Jenny Harris (87) knows that by 2050, there will be an estimated 9 billion mouths to feed around the world. That’s why her work excites her.
As the owner and CEO of American Hydroponics, or AmHydro, she is part of an industry that helps feed people cleanly and efficiently. Hydroponics is a process of growing plants in water with added nutrients and minerals and without pesticides. It allows for significantly higher yields of crops like lettuce in a much shorter time than traditional farming. Hydroponics wasn’t an industry she had planned to enter, but it’s where God led her. Now, it’s where her passion lies.
At PLNU, Harris double majored in secondary education and business administration. She then worked in the finance industry where her experience ranged from working with a dot-com startup to serving as the accountant for the actuarial department of GE Financial. While she was working as a business consultant, the founder of American Hydroponics asked her to join the company as finance director. Despite being overqualified for the position, Harris accepted the work.
After she helped sell the retail store part of American Hydroponics, the founder asked Harris if she would be interested in buying the business along with a horticulture expert named Scott Kornberg. Since Kornberg knew the horticulture side, and Harris could run the financial side, the pair agreed. However, not long after, in February 2015, Kornberg died of a heart attack. Suddenly, Harris was faced with providing for 14 employees and running the entirety of the business on her own. Thankfully, she knew she wasn’t really in it alone.
“I was 150 percent dependent upon God,” she said. “I prayed, ‘God, give me wisdom to do what you want me to do.’ And it was in that dark year that I began to catch the vision of what we could be as a company.”
“I was 150 percent dependent upon God. I prayed, ‘God, give me
wisdomto do what you want me to do.’ And it was in that dark year that I began to catch the vision of what we could be as a company.”
Today, American Hydroponics is thriving. Its systems are being used in 66 countries and on every continent except Antarctica. Harris is invited to speak about her business and its possibilities around the world.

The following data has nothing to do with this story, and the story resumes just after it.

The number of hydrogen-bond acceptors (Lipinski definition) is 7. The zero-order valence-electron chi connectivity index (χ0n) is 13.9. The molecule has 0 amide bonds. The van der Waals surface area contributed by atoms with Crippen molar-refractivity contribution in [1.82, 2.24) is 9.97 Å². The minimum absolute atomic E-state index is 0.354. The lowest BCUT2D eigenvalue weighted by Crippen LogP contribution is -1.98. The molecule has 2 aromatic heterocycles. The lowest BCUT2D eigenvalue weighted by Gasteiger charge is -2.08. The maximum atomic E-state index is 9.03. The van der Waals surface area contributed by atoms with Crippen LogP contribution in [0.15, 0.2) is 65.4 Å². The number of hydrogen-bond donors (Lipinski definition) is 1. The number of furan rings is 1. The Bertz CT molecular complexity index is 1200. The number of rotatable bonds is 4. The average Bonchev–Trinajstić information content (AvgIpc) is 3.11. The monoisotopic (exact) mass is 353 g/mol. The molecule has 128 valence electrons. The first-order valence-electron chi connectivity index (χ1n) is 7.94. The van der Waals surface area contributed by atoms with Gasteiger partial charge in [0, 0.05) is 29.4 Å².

“Our objective is to bring food to a community wherever it is and to help it be self-sustaining,” she explained. “We work in many island nations, desert areas, and places where there is food or water scarcity. It’s not just a business, but a way to truly alter the lives of people around the world.”
Helping others is something that has always been very important to Harris. Before her business responsibilities required her to cut back, Harris helped lead the youth group at Eureka Church of the Nazarene for 10 years. She involved the junior and senior high school students in ministry to the community, such as caring for the homeless and preparing meals for seniors. She also helped raise $50,000 to take 23 youth and leaders to Ghana for a life-changing mission trip.
“It helps kids learn how to give and that being involved in community is a lot more fun than being alone,” she said.
She also helped the students see the possibility of Christian higher education in their futures by bringing many of them to visit PLNU on junior and senior days — at least 20 young people have come to PLNU due to her influence. Also, for the past two years, she has added sitting on the board of Humboldt State University to her resume.
Harris has been very involved in work serving the homeless through the Betty Kwan Chinn organization; has been a respite foster care provider; and has shared her home with missionaries, foreign exchange students, and youth in need of a place to stay. As work has stabilized, she’s also begun volunteering with the youth at her new Nazarene church in Arcata.
“I feel certain God has placed me in the right spot all the way,” she said.